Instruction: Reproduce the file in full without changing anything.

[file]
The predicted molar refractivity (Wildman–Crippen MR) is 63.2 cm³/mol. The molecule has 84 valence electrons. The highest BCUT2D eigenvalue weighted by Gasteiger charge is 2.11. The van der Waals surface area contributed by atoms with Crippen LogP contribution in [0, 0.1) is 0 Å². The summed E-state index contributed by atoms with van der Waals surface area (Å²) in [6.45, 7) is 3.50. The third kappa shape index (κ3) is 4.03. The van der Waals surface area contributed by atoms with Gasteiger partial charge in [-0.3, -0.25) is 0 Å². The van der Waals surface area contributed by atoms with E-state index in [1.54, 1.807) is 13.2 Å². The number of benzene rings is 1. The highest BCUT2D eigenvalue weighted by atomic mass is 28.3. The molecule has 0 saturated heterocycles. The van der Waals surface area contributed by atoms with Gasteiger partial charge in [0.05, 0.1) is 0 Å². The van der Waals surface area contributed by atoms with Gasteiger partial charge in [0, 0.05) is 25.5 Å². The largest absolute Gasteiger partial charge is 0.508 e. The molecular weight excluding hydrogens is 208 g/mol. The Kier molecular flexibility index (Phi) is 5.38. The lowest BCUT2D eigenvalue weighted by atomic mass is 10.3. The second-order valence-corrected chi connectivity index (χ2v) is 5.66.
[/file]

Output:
The predicted molar refractivity (Wildman–Crippen MR) is 63.2 cm³/mol. The molecule has 84 valence electrons. The highest BCUT2D eigenvalue weighted by Gasteiger charge is 2.11. The van der Waals surface area contributed by atoms with Crippen LogP contribution in [0, 0.1) is 0 Å². The summed E-state index contributed by atoms with van der Waals surface area (Å²) in [6.45, 7) is 3.50. The third kappa shape index (κ3) is 4.03. The van der Waals surface area contributed by atoms with Gasteiger partial charge in [-0.3, -0.25) is 0 Å². The van der Waals surface area contributed by atoms with E-state index in [1.54, 1.807) is 13.2 Å². The number of benzene rings is 1. The highest BCUT2D eigenvalue weighted by atomic mass is 28.3. The molecule has 0 saturated heterocycles. The van der Waals surface area contributed by atoms with Gasteiger partial charge in [0.05, 0.1) is 0 Å². The van der Waals surface area contributed by atoms with Gasteiger partial charge in [0, 0.05) is 25.5 Å². The largest absolute Gasteiger partial charge is 0.508 e. The molecular weight excluding hydrogens is 208 g/mol. The Kier molecular flexibility index (Phi) is 5.38. The lowest BCUT2D eigenvalue weighted by atomic mass is 10.3. The second-order valence-corrected chi connectivity index (χ2v) is 5.66.